Mailers allow you to use callbacks just like a normal controller, for instance the after_action callback. They will run after the email is generated, not after it is sent, so you’ll be able to modify parts of the email if you need to. You get access to the instance variables of the mail instance, so you can use the @user variable as a part of your logic.

Email providers

In the reading you’ll see how to send mail using your Gmail account, but if you’re building a real application you’ll obviously want something a bit more robust. There are several leading players in the space of sending your email for you. Their whole job is to handle getting your mail delivered and opened so you can focus on building your application.

SendGrid is the provider used with this website for delivering welcome emails and the like and it’s pretty straightforward on Heroku.

See Heroku’s documentation on Twilio SendGrid, as well as SendGrid’s own documentation, which includes instructions for how you should set up your config/environment.rb file to get ActionMailer to interface with them. You will need to use environment variables (or the figaro gem) again to avoid hard coding your password and username.

Pricing for this, as most things, is free up until a certain usage tier. While you’re building toy apps, it will do just fine. Other options are out there like MailGun, Mailchimp and Postmark.

You’ll get a chance to play with mailers in the projects.

Letter opener

One key thing to note is that you don’t want to fire off a bunch of emails when you’re testing your app in the development environment. That’s not just bad practice, it can make your users pretty unhappy and get you put on SPAM lists. No bueno. But you do want to make sure the email function is working properly. Luckily, there’s a solution which is quite useful.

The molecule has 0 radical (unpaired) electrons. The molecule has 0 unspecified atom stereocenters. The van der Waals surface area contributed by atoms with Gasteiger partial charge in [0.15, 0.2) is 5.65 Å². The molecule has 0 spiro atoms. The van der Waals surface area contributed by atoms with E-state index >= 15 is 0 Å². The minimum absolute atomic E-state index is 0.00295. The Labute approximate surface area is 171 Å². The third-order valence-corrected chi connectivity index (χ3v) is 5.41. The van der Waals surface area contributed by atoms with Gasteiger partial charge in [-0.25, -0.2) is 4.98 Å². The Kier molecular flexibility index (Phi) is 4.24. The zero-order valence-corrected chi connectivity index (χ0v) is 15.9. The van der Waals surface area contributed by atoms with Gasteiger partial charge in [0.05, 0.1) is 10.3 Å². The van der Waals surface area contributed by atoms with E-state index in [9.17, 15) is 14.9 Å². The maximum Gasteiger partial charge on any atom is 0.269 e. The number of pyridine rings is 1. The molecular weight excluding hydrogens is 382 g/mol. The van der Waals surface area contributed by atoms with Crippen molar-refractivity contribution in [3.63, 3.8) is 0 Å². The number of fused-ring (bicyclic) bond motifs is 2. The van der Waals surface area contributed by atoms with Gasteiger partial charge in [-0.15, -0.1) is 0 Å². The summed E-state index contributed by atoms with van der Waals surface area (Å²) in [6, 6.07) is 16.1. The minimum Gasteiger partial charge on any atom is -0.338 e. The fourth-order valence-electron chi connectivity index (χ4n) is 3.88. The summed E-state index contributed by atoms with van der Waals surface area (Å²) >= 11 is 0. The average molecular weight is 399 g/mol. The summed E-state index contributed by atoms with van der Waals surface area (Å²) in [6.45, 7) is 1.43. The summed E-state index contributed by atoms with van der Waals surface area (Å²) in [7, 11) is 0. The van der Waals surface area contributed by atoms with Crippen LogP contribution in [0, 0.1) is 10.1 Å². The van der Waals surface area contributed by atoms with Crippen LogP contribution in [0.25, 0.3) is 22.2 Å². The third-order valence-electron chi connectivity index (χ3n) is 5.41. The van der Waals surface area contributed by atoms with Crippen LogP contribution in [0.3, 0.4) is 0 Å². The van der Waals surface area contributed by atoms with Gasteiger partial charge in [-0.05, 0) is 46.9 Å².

The Letter Opener gem, put in your development group of the Gemfile, will take your emails and display them in the web browser for you whenever they would otherwise be sent. You just switch a config setting in your config/environments/development.rb file and you’re good to go. Sweet.

Email wisdom

  • Email is SLOW! It can take 1-2 seconds per email to send, so don’t make your main application do it when you’re serving a whole bunch of them because then anyone trying to access it will be shut out.
  • Make sure you use full URLs in any links in your mailer (so _url not _path helper methods), since the user will be opening the email and clicking the link at an external source. In your config/environments/production.rb file you’ll want to make sure to specify your website’s host name using something like config.action_mailer.default_url_options = { :host => 'yourapp.com' }. If it’s not set, you may get an error message about your host or your links may look funny.
  • The #deliver! method will throw an error on delivery failure whereas #deliver will return false (failing silently).
  • When styling your email HTML, you won’t have access to any stylesheets so you’ll need to do all the styling either inline or using <style> tags.
  • Attaching images to emails (like using logos in the HTML version) can be a bit of a pain. See the reading.


  1. Read sections 1 and 2 of the Rails Guide on ActionMailer.
  2. Read sections 3 and 4 to learn about callbacks and helpers.
  3. Read section 5.2, which covers sending mail with your Gmail.
  4. Skim sections 6 and 7 on testing and intercepting emails.


Sending email is just a slightly different way of using the same patterns you’ve already been using for controllers and views, so it should be pretty straightforward to pick up. You’ll have to navigate the usual batch of errors when trying out new things (often related to the configuration or naming your files properly), but it’ll come to you quickly.

Knowledge check

The following questions are an opportunity to reflect on key topics in this lesson. If you can’t answer a question, click on it to review the material, but keep in mind you are not expected to memorize or master this knowledge.

Additional resources

This section contains helpful links to related content. It isn’t required, so consider it supplemental.